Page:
The January Carnival of Children's Literature
Books Read in January

Free the Children Rally in Palo Alto

Ftclogo Have you heard of Free the Children? Here's the quick summary from their website:

"Free The Children is the world's largest network of children helping children through education, with more than one million youth involved in our innovative education and development programs in 45 countries. Founded in 1995 by international child rights activist Craig Kielburger, Free The Children has a proven track record of success. The organization has received the World's Children's Prize for the Rights of the Child (also known as the Children's Nobel Prize), the Human Rights Award from the World Association of Non-Governmental Organizations, and has formed successful partnerships with leading school boards and Oprah's Angel Network... Free The Children has built more than 500 schools around the world and has reached more than one million young people through outreach in North America."

Prof_jonathan_white Free the Children started in Canada, but they've just opened their first US office in Palo Alto, CA. Close friends of ours (Jonathan shown in the front center of the photo to the left) have been involved with FTC for years, and Mheir and I went with them last night to a rally and celebration of the new office. You can read more about it in Palo Alto Online, or watch a short video clip at ABC-7 (we're not in it).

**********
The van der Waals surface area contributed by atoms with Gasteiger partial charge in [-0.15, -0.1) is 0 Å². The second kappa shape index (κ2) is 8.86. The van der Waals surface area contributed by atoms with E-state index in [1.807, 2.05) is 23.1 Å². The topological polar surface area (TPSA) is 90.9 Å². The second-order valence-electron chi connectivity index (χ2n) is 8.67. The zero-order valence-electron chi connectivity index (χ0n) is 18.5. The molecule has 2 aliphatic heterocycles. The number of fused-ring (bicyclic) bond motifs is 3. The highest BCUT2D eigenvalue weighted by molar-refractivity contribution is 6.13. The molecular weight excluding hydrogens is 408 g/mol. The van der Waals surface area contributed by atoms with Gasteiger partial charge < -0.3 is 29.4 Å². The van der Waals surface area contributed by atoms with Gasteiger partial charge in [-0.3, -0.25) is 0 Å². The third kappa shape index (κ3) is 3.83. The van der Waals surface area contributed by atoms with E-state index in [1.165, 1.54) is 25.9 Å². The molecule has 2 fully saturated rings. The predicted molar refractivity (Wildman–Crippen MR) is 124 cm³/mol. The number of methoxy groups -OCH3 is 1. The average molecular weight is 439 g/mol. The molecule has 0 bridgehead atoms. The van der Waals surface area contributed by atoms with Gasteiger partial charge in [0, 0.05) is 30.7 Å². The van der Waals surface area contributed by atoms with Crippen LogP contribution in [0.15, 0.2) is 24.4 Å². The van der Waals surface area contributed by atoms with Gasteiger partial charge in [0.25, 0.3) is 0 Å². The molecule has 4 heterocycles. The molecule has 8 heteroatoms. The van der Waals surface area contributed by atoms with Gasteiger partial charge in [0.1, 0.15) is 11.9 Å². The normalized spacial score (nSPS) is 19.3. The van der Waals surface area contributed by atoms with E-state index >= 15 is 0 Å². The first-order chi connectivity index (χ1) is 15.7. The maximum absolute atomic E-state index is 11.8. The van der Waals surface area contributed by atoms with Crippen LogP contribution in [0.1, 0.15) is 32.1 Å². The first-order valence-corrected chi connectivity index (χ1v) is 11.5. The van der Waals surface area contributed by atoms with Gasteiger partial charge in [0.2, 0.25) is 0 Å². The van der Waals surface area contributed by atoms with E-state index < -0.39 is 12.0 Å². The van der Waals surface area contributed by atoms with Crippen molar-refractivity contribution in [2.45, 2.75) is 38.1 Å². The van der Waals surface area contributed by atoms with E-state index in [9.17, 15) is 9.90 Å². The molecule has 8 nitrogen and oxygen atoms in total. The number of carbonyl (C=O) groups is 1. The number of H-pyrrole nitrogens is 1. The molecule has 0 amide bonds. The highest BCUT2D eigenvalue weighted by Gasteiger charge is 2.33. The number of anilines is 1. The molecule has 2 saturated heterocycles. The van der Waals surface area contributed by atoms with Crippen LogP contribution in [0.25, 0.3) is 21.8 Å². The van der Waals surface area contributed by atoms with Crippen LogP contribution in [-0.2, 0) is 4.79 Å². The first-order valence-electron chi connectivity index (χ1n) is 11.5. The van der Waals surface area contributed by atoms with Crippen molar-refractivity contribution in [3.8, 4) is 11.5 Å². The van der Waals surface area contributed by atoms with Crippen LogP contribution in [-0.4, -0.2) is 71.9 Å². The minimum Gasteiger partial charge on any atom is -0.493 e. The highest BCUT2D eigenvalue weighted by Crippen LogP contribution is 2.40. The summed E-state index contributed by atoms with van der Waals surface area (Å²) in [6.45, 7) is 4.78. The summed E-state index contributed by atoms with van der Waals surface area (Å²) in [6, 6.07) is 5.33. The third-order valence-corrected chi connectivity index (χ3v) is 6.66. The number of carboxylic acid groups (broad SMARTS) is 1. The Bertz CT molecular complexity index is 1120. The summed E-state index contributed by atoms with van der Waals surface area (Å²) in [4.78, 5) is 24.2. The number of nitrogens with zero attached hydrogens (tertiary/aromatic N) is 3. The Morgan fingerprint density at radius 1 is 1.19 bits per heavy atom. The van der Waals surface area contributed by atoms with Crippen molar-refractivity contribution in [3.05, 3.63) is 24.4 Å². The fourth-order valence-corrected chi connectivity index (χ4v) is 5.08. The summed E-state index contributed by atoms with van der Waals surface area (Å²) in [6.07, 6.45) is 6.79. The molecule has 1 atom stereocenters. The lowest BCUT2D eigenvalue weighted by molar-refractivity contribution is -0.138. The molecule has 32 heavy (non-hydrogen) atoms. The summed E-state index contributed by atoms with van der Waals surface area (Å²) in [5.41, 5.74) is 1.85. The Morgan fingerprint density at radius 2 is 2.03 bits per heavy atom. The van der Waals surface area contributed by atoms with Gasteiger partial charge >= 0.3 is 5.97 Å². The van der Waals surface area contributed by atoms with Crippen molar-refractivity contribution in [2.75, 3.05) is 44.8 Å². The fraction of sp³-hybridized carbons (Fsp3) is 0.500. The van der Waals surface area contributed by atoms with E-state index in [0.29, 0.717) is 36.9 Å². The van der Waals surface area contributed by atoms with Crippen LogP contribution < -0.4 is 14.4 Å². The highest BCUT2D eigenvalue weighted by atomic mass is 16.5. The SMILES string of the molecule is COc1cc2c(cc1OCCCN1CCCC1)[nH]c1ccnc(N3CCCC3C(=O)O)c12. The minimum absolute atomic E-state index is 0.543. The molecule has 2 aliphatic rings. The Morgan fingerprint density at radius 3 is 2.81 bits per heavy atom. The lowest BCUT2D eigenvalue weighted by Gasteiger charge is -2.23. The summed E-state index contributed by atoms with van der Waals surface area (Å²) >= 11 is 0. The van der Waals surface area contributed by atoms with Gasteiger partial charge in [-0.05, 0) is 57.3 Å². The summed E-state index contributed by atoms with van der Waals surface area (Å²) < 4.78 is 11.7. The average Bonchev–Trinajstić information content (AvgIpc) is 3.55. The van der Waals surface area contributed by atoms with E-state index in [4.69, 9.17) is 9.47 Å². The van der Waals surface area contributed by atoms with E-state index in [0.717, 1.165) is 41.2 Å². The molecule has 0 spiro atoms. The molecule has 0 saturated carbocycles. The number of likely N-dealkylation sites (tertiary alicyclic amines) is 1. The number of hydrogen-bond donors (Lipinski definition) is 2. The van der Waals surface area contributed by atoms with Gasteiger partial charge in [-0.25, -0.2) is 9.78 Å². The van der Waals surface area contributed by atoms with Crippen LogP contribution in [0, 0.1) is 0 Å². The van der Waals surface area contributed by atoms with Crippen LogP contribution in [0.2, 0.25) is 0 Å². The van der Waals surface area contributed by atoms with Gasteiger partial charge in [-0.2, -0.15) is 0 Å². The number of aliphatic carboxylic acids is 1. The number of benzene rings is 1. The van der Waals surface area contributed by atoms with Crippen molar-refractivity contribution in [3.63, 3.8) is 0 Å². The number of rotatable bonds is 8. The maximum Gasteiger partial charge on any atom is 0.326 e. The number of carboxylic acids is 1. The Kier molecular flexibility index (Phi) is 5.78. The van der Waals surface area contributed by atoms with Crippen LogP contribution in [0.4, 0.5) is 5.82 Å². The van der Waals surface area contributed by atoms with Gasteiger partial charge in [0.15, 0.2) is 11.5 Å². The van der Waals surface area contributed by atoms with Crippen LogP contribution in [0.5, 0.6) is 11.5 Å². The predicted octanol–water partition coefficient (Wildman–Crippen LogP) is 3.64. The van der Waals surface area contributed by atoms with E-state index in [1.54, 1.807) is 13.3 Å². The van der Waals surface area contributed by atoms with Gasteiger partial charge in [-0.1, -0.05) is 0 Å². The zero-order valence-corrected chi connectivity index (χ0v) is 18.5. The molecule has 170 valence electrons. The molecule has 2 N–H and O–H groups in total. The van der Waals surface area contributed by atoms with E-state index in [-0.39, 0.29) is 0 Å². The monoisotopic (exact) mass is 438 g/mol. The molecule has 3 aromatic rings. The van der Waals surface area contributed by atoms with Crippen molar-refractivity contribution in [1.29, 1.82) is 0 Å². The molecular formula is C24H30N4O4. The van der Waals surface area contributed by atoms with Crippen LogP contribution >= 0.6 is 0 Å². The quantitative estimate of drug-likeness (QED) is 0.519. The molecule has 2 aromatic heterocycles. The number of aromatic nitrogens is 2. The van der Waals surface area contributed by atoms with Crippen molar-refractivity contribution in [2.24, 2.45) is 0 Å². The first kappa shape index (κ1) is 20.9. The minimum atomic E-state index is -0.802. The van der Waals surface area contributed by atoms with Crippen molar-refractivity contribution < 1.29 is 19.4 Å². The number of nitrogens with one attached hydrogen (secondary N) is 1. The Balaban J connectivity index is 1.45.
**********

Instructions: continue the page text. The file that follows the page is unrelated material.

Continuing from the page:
While not directly related to children's books, I wanted to tell you all about it because the whole thing was a celebration of kids making a difference. There were also plenty of reminders about the importance of education, and the need to spread literacy in other countries. We heard from local kids who took on projects to help kids they'd never met from half-way around the world. Seventh grader Megha Malpami raised $5,000 to build a well in Kenya, so that girls could go to school instead of spending all their time carrying water to their village. She sat outside of her house, giving away cookies and asking for donations. She made and sold earrings. And she made a difference. She said that she learned to "use what you love to do what you want to in this world."

Another young speaker talked about feeling empowered. Others described the $14,000 that their school club raised through unusual fundraising events (there was something about teachers kissing a pig - I didn't really get all of the details). Most of the donations received by Free the Children are under $10, but because so very many kids are involved, the organization's goal is make $20 million in 2009. And I have to tell you, from first hand observation, that the kids who get involved with FTC, the ones we saw anyway, positively radiate poise and self-confidence. It was quite encouraging to see.

Free the Children's founder, Craig Kielburger, started the organization when he was 12 years old. He spoke dynamically and genuinely about the ways that kids can make a difference. Near the end of his talk, Craig said something like "We'd like to challenge all of you, adults and children, to make a difference in whatever way you can." And me, I thought, well, if we, the community of children's book bloggers, can help inspire more people to read with children, I think we'll make a positive difference in the world that way. Don't you think so?

Here's to making a difference.

© 2009 by Jennifer Robinson of Jen Robinson's Book Page. All rights reserved.